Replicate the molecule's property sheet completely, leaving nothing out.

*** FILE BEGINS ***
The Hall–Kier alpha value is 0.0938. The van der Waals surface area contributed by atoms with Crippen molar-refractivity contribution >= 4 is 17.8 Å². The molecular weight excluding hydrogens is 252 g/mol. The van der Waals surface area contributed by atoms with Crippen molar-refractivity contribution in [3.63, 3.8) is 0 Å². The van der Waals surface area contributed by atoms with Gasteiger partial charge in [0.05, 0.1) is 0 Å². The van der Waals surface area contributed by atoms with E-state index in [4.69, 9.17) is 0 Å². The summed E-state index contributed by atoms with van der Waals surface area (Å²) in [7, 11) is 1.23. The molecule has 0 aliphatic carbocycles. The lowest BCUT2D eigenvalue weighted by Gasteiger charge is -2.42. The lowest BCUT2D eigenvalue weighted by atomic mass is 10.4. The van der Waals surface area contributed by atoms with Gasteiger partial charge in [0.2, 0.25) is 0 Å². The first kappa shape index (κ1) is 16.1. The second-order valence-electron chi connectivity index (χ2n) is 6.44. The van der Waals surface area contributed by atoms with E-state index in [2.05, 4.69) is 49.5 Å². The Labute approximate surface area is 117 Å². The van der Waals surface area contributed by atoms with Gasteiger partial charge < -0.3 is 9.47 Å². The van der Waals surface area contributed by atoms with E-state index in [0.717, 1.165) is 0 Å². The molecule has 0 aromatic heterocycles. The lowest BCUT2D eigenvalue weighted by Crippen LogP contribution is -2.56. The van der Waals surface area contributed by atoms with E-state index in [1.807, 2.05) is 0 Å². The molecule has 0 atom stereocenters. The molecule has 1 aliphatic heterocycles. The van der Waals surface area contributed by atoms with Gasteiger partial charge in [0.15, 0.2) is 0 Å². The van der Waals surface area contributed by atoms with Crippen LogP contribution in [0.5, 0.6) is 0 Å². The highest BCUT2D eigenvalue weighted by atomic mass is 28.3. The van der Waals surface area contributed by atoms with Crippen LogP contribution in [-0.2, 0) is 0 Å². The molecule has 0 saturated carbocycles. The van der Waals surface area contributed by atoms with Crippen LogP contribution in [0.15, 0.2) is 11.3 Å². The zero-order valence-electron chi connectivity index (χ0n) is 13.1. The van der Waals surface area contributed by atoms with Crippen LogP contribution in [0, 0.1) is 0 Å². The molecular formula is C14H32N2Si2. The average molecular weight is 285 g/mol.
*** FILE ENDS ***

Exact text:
The Hall–Kier alpha value is 0.0938. The van der Waals surface area contributed by atoms with Crippen molar-refractivity contribution >= 4 is 17.8 Å². The molecular weight excluding hydrogens is 252 g/mol. The van der Waals surface area contributed by atoms with Crippen molar-refractivity contribution in [3.63, 3.8) is 0 Å². The van der Waals surface area contributed by atoms with Gasteiger partial charge in [0.05, 0.1) is 0 Å². The van der Waals surface area contributed by atoms with E-state index in [4.69, 9.17) is 0 Å². The summed E-state index contributed by atoms with van der Waals surface area (Å²) in [7, 11) is 1.23. The molecule has 0 aliphatic carbocycles. The lowest BCUT2D eigenvalue weighted by Gasteiger charge is -2.42. The lowest BCUT2D eigenvalue weighted by atomic mass is 10.4. The van der Waals surface area contributed by atoms with Gasteiger partial charge in [0.2, 0.25) is 0 Å². The first kappa shape index (κ1) is 16.1. The second-order valence-electron chi connectivity index (χ2n) is 6.44. The van der Waals surface area contributed by atoms with E-state index in [2.05, 4.69) is 49.5 Å². The Labute approximate surface area is 117 Å². The van der Waals surface area contributed by atoms with Gasteiger partial charge < -0.3 is 9.47 Å². The van der Waals surface area contributed by atoms with E-state index in [0.717, 1.165) is 0 Å². The molecule has 0 aromatic heterocycles. The lowest BCUT2D eigenvalue weighted by Crippen LogP contribution is -2.56. The van der Waals surface area contributed by atoms with E-state index in [1.807, 2.05) is 0 Å². The molecule has 0 atom stereocenters. The molecule has 1 aliphatic heterocycles. The van der Waals surface area contributed by atoms with Gasteiger partial charge in [0.15, 0.2) is 0 Å². The van der Waals surface area contributed by atoms with Crippen LogP contribution in [0.5, 0.6) is 0 Å². The highest BCUT2D eigenvalue weighted by atomic mass is 28.3. The van der Waals surface area contributed by atoms with Crippen LogP contribution in [-0.2, 0) is 0 Å². The molecule has 0 saturated carbocycles. The van der Waals surface area contributed by atoms with Crippen LogP contribution in [0.15, 0.2) is 11.3 Å². The zero-order valence-electron chi connectivity index (χ0n) is 13.1. The van der Waals surface area contributed by atoms with Crippen LogP contribution in [0, 0.1) is 0 Å². The molecular formula is C14H32N2Si2. The average molecular weight is 285 g/mol.